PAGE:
It was my sophomore year and a group of us were gathered in a dorm room, teenage bodies splayed across beds and chairs and floor. Since hiding in that tiny, crowded room wasn’t really an option, I just sat still, hoping no one would notice me. Day school, Jewish camps, Israel, shul every shabbat. If left to my own devices, would I still choose to keep Shabbat? I was spending my time studying languages and African history, living in an International Studies dorm where diverse backgrounds and cultural experiences were the norm.
I don’t recall exactly what prompted the conversation, but someone asked a dorm mate, an Indian national, to talk about the possibility of arranged marriage. “To assume that the person you are meant to be with happens to be from your ethnic group. And it might have worked, if not for my close friend who announced to my horror, “Leah will only date and marry Jews.” Despite all of my attempts to be seen as a left-leaning, color blind, student of the world, I had just been called out as a bigot. When I got to public high school, it was in a town that was more than fifty percent Jewish. I was, and remain, an unabashed liberal who prides herself on valuing difference and tolerance.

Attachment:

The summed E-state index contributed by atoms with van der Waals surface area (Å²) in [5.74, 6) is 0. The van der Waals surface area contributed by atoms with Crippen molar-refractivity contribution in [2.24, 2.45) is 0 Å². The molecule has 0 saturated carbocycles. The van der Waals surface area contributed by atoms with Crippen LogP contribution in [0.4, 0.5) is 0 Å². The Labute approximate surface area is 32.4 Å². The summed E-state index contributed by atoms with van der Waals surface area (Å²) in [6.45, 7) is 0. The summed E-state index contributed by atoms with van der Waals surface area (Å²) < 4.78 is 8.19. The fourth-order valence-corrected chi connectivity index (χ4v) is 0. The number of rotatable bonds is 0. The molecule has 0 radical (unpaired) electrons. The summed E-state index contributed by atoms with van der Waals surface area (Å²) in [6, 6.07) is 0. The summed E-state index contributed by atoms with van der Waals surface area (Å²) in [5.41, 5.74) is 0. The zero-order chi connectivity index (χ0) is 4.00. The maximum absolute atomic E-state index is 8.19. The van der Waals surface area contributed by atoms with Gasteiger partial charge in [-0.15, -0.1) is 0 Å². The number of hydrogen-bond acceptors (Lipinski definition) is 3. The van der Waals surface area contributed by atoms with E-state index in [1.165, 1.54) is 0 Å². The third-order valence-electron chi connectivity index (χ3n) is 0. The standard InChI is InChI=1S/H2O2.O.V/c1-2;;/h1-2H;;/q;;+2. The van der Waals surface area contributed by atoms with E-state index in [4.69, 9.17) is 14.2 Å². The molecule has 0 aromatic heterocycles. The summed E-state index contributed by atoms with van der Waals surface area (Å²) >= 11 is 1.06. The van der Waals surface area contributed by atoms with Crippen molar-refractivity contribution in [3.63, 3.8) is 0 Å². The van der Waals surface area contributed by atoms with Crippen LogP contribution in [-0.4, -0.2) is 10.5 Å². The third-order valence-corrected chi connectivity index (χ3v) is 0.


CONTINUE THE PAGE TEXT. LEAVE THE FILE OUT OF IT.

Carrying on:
For the first time in my life, most of my friends were decidedly not like me. I had chosen my university over others closer to home because I had watched as friends and relatives went off to Columbia or Barnard and then came home every other weekend.
I found a home at Hillel and in other Jewish organizations, but in my dorm, I was one of only a few members of the tribe.
Then an old friend suggested I go out with her boyfriend’s brother.
Would they have had an answer for those dorm mates of mine, staring me down like I was waving a confederate flag?After college I dated a number of different Jewish guys and started to hone in on what was truly important to me. I made a conscious decision to go where my Judaism would have to be my choice and my responsibility. That last question turned out to be the hardest one to figure out. Or they went to Brandeis with a cohort of fifty of their closest friends from summer camp.
A nice looking Israeli asked me out in line at the kosher bakery.
After a couple of dates, it was clear that his personal religion involved serious worship of cash.